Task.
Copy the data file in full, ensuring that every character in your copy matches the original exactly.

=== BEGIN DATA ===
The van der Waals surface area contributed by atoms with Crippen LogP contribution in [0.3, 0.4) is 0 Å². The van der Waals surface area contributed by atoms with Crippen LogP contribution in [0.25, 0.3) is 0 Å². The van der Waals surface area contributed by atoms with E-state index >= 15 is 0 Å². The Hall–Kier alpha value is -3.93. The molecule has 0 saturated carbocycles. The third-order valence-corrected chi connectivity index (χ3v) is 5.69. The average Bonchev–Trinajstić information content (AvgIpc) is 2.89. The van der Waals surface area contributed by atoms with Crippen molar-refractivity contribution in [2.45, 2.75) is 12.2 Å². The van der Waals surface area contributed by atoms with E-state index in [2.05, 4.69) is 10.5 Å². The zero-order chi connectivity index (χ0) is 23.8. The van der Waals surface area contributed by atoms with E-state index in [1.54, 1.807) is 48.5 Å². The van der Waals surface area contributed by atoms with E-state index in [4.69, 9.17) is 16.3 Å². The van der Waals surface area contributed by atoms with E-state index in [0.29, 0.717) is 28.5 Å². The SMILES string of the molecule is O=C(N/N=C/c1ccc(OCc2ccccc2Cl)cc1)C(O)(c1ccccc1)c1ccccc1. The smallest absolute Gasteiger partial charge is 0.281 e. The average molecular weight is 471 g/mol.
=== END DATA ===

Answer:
The van der Waals surface area contributed by atoms with Crippen LogP contribution in [0.3, 0.4) is 0 Å². The van der Waals surface area contributed by atoms with Crippen LogP contribution in [0.25, 0.3) is 0 Å². The van der Waals surface area contributed by atoms with E-state index >= 15 is 0 Å². The Hall–Kier alpha value is -3.93. The molecule has 0 saturated carbocycles. The third-order valence-corrected chi connectivity index (χ3v) is 5.69. The average Bonchev–Trinajstić information content (AvgIpc) is 2.89. The van der Waals surface area contributed by atoms with Crippen molar-refractivity contribution in [2.45, 2.75) is 12.2 Å². The van der Waals surface area contributed by atoms with E-state index in [2.05, 4.69) is 10.5 Å². The zero-order chi connectivity index (χ0) is 23.8. The van der Waals surface area contributed by atoms with E-state index in [1.54, 1.807) is 48.5 Å². The van der Waals surface area contributed by atoms with E-state index in [4.69, 9.17) is 16.3 Å². The van der Waals surface area contributed by atoms with E-state index in [0.29, 0.717) is 28.5 Å². The SMILES string of the molecule is O=C(N/N=C/c1ccc(OCc2ccccc2Cl)cc1)C(O)(c1ccccc1)c1ccccc1. The smallest absolute Gasteiger partial charge is 0.281 e. The average molecular weight is 471 g/mol.